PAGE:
About the Methadone knocking you out. Hmmm. This I've never heard of. I take Zanaflex prn for sleep. I understand that's quite different from Baclafin, am I correct?

This is the "problem" with a cocktail of meds.
When you add a new one such as Methadone, (Anything for that matter), some thought must be given to how it will affect the rest of the mix?


Also, with my CPAP, I have an O2 concentrator, and often (not always) connect it, to add some oxygen to the mix. A friend of mine just got a BiPap, and she is still adjusting to it. Not low O2, but high CDioxide.


I don't take any muscle relaxer during the day, because the tbi made me naturally "drowsy". Sometimes a 5mg diazepam, or a half of one. Just to calm my nerves, or, some Topomax, I have a "Tremor" from the tbi as well. (which is kind of funny, people ask me why I'm shaking, mostly, until it gets painful, or interrupts my typing I don't notice. I guess my eyeballs shake at the same "tempo" as my hands!

And the ankle bone's connected to the shin bone.....

Hope you're feeling better, and get by that drowsiness, Mike! (And SANDY!)
I've NEVER had that with methadone!

We're all a little bit different, we're all a little bit the same...


Pete
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Unread 05-19-2009, 05:37 PM   #7
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Methadone is the only opiate that affects QT of heart.

So you should have a EKG before starting it, and avoid drugs that are additive for this effect.

Dehydration and low potassium and magnesium increase this risk.

This website has complete lists of drugs, and explanations:
http://www.azcert.org/medical-pros/d...drug-lists.cfm

Otherwise methadone is a viable opiate alternative. Just use it safely.
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Unread 05-19-2009, 05:41 PM   #8
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Quote:
Originally Posted by SandyRI View Post
. . . I take 1/2 a perc at a time when I feel I need one, and probably take a total of 3-4 percs by the end of each day (I don't count, I just bite a pill in half when I want one).

I may need to eventually increase the mg of methadone I take to eliminate the need to take so much perc for the "break-tru" pain, or get a better break-thru med. But for now the methadone is much better for pain relief than what I was trying to use a few weeks ago. This has had a huge impact on the quality of my life - it is so much better than what it was. Of course, it would be even better if I could get rid of the RSD altogether.

I've noticed that Methadone does make me feel much more tired than percocet did. I am OK driving, and working, but I fall asleep most evenings by 9:00 at the latest. I get up and walk around a lot when I need to at work to stay alert, and drive with the windows open in the car if I feel I should. . . .
Dear Sandy -

Your Percocet use with Methadone sounds exactly like my ongoing consumption of oxycodone, for what it's worth.

And we are both having similar responses to Methadone, except that (at least initially) mine is more extreme. As in, "you know those four brownies I had an hour ago, they did have a funny taste to them . . . ."

Major kudos for hanging in there and working through all of this.
I had to give it up after a year and a half. At which point I exchanged the world of being a busness bankruptcy lawyer for my neighborhood meditation sagha in Santa Monica, something I was introduced to by a pain psychologist, specifically a "Mindfulness Based Stress Reduction (MBSR)" class, set up initially at the Univ. of Mass by Jon Kabat-Zinn, PhD to bring the insight that could come from meditation and very gentle yoga to people in chronic pain. Since then we moved to "the Valley" so that one of my son's could take advantage of a great high school opportunity, but little is happening locally in terms of buddhist communities, etc. To say that life's quieter than when I was working a a litigator would be something of an understatement.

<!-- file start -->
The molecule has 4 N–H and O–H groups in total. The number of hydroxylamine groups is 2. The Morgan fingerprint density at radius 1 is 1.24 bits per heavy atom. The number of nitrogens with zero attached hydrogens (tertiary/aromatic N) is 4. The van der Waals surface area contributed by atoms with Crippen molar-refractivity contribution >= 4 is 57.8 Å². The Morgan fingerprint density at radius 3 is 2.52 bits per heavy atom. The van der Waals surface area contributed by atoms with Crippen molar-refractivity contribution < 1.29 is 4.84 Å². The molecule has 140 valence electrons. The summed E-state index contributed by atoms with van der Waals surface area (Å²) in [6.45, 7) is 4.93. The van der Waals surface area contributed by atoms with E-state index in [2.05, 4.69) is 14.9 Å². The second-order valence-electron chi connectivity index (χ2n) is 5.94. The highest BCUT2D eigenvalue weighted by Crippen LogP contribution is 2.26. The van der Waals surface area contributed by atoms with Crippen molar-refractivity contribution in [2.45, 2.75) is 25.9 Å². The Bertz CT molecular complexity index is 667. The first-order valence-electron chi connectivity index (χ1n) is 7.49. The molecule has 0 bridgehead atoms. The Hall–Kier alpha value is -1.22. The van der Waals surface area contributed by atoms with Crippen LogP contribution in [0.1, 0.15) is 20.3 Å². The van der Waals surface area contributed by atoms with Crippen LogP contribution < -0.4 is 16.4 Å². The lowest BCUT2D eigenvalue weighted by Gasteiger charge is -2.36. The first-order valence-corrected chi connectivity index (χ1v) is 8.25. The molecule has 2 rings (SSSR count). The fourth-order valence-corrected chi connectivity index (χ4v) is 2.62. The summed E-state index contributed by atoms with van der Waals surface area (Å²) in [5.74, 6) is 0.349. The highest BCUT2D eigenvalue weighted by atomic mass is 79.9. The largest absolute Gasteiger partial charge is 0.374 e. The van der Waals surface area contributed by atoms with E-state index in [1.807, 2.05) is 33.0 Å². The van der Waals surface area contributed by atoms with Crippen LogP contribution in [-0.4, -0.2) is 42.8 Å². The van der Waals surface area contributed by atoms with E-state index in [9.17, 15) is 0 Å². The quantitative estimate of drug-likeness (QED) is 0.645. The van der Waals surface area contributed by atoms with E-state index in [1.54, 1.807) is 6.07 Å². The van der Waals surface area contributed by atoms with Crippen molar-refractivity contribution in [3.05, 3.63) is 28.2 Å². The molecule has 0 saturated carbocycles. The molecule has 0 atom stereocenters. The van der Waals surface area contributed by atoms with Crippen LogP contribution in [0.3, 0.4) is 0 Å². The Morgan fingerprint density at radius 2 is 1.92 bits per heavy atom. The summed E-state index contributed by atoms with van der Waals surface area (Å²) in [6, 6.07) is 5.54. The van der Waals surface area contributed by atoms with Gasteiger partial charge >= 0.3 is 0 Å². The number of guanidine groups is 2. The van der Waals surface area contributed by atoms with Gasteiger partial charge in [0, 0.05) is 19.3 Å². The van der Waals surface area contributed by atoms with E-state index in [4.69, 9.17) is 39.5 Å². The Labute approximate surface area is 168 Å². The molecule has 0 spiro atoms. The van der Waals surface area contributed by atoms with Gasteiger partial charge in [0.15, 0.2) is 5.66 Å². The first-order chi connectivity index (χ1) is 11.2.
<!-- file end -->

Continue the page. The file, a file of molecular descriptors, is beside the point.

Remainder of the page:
so hang in there,
Mike
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Unread 05-19-2009, 05:52 PM   #9
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Default Hi Mike,

I was on Methadone for over 6 years. I've said this many times on here.

I love it. I have since been able to get off of it but I do keep it around for flairs with my RSD, pelvic pain and shoulder pain. It does the job. I can take it and get out and function like a normal person.

I started out at 5 mgs. 3 times a day but as I got my pain levels down, I was able to go to 1.2 of a 5 mg. a day. I still take half of a 5mg for my pelvic pain which is nerve pain and it works when nothing else will.

I hope it does as good for you as it did for me.

Ada
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Unread 05-19-2009, 07:19 PM   #10
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Quote:
Originally Posted by mrsD View Post
Methadone is the only opiate that affects QT of heart.

So you should have a EKG before starting it, and avoid drugs that are additive for this effect.

Dehydration and low potassium and magnesium increase this risk.

This website has complete lists of drugs, and explanations:
http://www.azcert.org/medical-pros/d...drug-lists.cfm

Otherwise methadone is a viable opiate alternative. Just use it safely.


Hello Mrs. D

I have to ask, because I don't understand your statement, and was even more confused by clicking on the site.

What exactly is QT of the heart?
And why is Methadone the only opiate that affects this?
(sounds kind of tough to believe). As the site you linked us to pointed out,
just because a drug is NOT listed, might only mean it has not been tested.
Methadone has certainly been around Long Enough for the medical community to know
more about it than they do about most other drugs! Especially the newer, more expensive ones, that end up on the streets.

Of course, everyone in this discussion has advised safe use of this medication, it's a strong drug.
However, Opana, and other's newer to the market, have far less safety trials, (and the test of time) behind them!

For now, I'll stick with Methadone, so long as I need it.
Thanks for your concern, and, respectfully, look forward to your explanation of my questions, or perhaps you can direct me? Thanks Again! (Always looking for more info!)
You're a big help!

Be well!


Pete